The Norwegian government supports NATO’s decision to extend its military intervention in Libya by another three months. It’s unclear, however, whether Norway can continue its fighter jet contribution, and now the country may be asked to supply ground troops instead.
Both Foreign Minister Jonas Gahr Støre and Defense Minister Grete Faremo said it was too early to say what type of contribution Norway can make during the next three-month period of the NATO-led military operation. At this point, Norway’s six F-16 fighter jets remain committed to bombing raids over Libya only until June 24.
The Norwegian fighter jets have been among the most active in bombing Libyan targets, but questions have been raised over whether the Norwegian Air Force has the personnel and equipment capacity to maintain the current high tempo of military assault.
Kristian Berg Harpviken, head of the peace research institute PRIO in Oslo, told Norwegian Broadcasting (NRK) on Friday that it’s highly probable Norway will be asked to send ground troops into Libya. Their UN-mandated mission would presumably be the same, to protect civilians from the regime of Libyan Colonel Moammar Gadhafi.
“Norway has been among the most prominent participants in the alliance that has carried out air attacks the past few months,” Harpviken told NRK. “That means the expectations that Norway will participate in an extended mission are high.”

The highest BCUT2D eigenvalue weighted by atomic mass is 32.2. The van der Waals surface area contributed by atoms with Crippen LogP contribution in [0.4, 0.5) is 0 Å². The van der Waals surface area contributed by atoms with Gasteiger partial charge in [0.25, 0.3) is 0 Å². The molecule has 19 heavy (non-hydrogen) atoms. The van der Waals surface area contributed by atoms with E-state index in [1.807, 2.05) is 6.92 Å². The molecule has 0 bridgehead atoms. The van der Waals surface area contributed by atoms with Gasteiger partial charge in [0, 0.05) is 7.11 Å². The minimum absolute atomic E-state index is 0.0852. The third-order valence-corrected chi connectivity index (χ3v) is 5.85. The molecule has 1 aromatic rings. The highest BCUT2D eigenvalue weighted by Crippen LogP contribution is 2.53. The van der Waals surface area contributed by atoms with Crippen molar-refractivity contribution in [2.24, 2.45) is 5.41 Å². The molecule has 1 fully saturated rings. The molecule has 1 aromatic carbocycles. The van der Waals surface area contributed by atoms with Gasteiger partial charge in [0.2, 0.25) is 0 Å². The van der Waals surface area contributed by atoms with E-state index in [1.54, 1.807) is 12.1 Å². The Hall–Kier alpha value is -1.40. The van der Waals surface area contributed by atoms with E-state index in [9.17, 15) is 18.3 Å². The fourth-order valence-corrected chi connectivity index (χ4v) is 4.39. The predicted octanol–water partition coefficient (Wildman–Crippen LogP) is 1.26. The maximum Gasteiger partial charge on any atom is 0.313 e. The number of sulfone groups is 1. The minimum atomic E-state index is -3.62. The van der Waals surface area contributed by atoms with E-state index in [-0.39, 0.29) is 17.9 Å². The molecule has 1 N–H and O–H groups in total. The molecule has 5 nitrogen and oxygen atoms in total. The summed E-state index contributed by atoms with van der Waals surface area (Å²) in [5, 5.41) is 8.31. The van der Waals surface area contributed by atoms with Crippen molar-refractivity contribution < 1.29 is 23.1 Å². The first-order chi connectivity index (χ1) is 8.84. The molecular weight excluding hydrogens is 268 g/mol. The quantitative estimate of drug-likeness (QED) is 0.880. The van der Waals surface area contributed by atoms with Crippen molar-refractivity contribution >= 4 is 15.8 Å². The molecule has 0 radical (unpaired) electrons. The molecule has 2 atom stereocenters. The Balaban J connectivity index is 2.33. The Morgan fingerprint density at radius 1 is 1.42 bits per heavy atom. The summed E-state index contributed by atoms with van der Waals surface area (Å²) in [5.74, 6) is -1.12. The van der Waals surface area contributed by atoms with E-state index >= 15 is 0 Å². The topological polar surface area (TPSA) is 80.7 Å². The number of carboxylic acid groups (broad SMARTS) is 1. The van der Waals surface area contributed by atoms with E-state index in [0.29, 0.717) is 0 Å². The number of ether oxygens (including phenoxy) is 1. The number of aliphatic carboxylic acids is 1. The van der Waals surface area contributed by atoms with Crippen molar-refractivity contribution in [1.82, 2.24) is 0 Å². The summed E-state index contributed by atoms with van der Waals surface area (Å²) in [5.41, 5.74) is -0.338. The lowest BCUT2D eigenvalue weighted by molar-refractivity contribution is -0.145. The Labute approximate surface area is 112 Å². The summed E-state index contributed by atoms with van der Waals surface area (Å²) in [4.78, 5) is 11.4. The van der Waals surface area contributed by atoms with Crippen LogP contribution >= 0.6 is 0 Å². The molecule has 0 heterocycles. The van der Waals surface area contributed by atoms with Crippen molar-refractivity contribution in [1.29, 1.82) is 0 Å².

Vegard Valter Hansen of foreign policy institute NUPI agrees. “Norway is among the countries with the most spacious defense budgets in Europe, at the same time as we stress that we follow up our international obligations in relation to the UN and NATO,” Valter Hansen told NRK. “That makes it difficult not to follow up.”
They think it’s most likely NATO will ask for Norwegian special forces to go into Libya. The special forces could give the air forces important information on where they should bomb, and help train and give advice to the Libyan opposition forces, Valter Hansen said.
Defense Minister Faremo declined to comment on what she called “a hypothetical situation” even though Norway supports extending the Libyan operation. She said, however, that the deployment of any ground forces has not been a theme “either in NATO or here at home, so as I see it now, it’s not very probable.”
Pilot: ‘Doing the right thing’
Newspaper Aftenposten was finally allowed to interview some of Norway’s fighter jet pilots, when the military eased its control of information on the Libyan operation following complaints it was not open enough with details of bombing activity and targets. One pilot currently based on Crete said his everyday work “wasn’t so different” from training mission back home.
“We get briefed on what will happen, everything from weather and wind and what type of targets we have,” he wrote in an e-mail to Aftenposten. “What’s different, though, is that we’re not training. We’re actually dropping bombs and taking lives. The days are also more intense.”
He said he and his fellow pilots could be extremely goal-oriented, without the “disturbances” that can take away focus from the mission at hand.
“Our impression is that we’re doing the job we shall do, that is to protect civilians,” he wrote. “You can have some thoughts about that, but I’m convinced that I’m doing the right thing.”
Views and News from Norway/Nina Berglund
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